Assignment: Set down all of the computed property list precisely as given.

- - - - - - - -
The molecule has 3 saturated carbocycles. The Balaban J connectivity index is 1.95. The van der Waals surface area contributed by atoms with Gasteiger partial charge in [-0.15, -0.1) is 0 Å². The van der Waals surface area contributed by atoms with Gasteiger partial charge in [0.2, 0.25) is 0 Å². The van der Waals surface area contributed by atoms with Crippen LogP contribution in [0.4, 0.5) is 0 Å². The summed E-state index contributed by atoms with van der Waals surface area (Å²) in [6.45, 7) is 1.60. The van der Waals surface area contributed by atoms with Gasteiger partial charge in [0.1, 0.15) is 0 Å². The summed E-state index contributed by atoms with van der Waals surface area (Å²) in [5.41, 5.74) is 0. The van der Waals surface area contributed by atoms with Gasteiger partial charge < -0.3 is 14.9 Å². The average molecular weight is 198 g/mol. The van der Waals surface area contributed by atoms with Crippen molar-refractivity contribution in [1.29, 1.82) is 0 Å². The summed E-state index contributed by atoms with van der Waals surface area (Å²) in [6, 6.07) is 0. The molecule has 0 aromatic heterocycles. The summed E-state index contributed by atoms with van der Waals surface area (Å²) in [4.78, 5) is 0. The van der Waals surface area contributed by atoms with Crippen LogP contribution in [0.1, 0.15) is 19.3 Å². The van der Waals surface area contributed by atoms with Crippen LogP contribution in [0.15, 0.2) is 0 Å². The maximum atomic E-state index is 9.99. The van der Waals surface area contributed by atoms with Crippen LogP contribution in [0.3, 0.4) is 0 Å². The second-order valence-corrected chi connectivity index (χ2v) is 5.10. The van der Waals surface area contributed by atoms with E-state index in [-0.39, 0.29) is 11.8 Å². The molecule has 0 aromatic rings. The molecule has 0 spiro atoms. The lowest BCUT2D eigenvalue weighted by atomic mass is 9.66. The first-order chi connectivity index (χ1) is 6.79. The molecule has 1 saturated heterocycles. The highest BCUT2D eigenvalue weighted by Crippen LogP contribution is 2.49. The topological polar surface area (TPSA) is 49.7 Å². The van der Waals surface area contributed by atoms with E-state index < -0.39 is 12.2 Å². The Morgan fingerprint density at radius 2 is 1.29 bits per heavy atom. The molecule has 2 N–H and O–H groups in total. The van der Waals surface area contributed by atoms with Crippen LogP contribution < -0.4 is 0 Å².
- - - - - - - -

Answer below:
The molecule has 3 saturated carbocycles. The Balaban J connectivity index is 1.95. The van der Waals surface area contributed by atoms with Gasteiger partial charge in [-0.15, -0.1) is 0 Å². The van der Waals surface area contributed by atoms with Gasteiger partial charge in [0.2, 0.25) is 0 Å². The van der Waals surface area contributed by atoms with Crippen LogP contribution in [0.4, 0.5) is 0 Å². The summed E-state index contributed by atoms with van der Waals surface area (Å²) in [6.45, 7) is 1.60. The van der Waals surface area contributed by atoms with Gasteiger partial charge in [0.1, 0.15) is 0 Å². The summed E-state index contributed by atoms with van der Waals surface area (Å²) in [5.41, 5.74) is 0. The van der Waals surface area contributed by atoms with Gasteiger partial charge < -0.3 is 14.9 Å². The average molecular weight is 198 g/mol. The van der Waals surface area contributed by atoms with Crippen molar-refractivity contribution in [1.29, 1.82) is 0 Å². The summed E-state index contributed by atoms with van der Waals surface area (Å²) in [6, 6.07) is 0. The molecule has 0 aromatic heterocycles. The summed E-state index contributed by atoms with van der Waals surface area (Å²) in [4.78, 5) is 0. The van der Waals surface area contributed by atoms with Crippen LogP contribution in [0.1, 0.15) is 19.3 Å². The van der Waals surface area contributed by atoms with Crippen LogP contribution in [0.15, 0.2) is 0 Å². The maximum atomic E-state index is 9.99. The van der Waals surface area contributed by atoms with Crippen LogP contribution in [0.3, 0.4) is 0 Å². The second-order valence-corrected chi connectivity index (χ2v) is 5.10. The van der Waals surface area contributed by atoms with E-state index in [-0.39, 0.29) is 11.8 Å². The molecule has 0 aromatic rings. The molecule has 0 spiro atoms. The lowest BCUT2D eigenvalue weighted by atomic mass is 9.66. The first-order chi connectivity index (χ1) is 6.79. The molecule has 1 saturated heterocycles. The highest BCUT2D eigenvalue weighted by Crippen LogP contribution is 2.49. The topological polar surface area (TPSA) is 49.7 Å². The van der Waals surface area contributed by atoms with E-state index < -0.39 is 12.2 Å². The Morgan fingerprint density at radius 2 is 1.29 bits per heavy atom. The molecule has 2 N–H and O–H groups in total. The van der Waals surface area contributed by atoms with Crippen LogP contribution < -0.4 is 0 Å².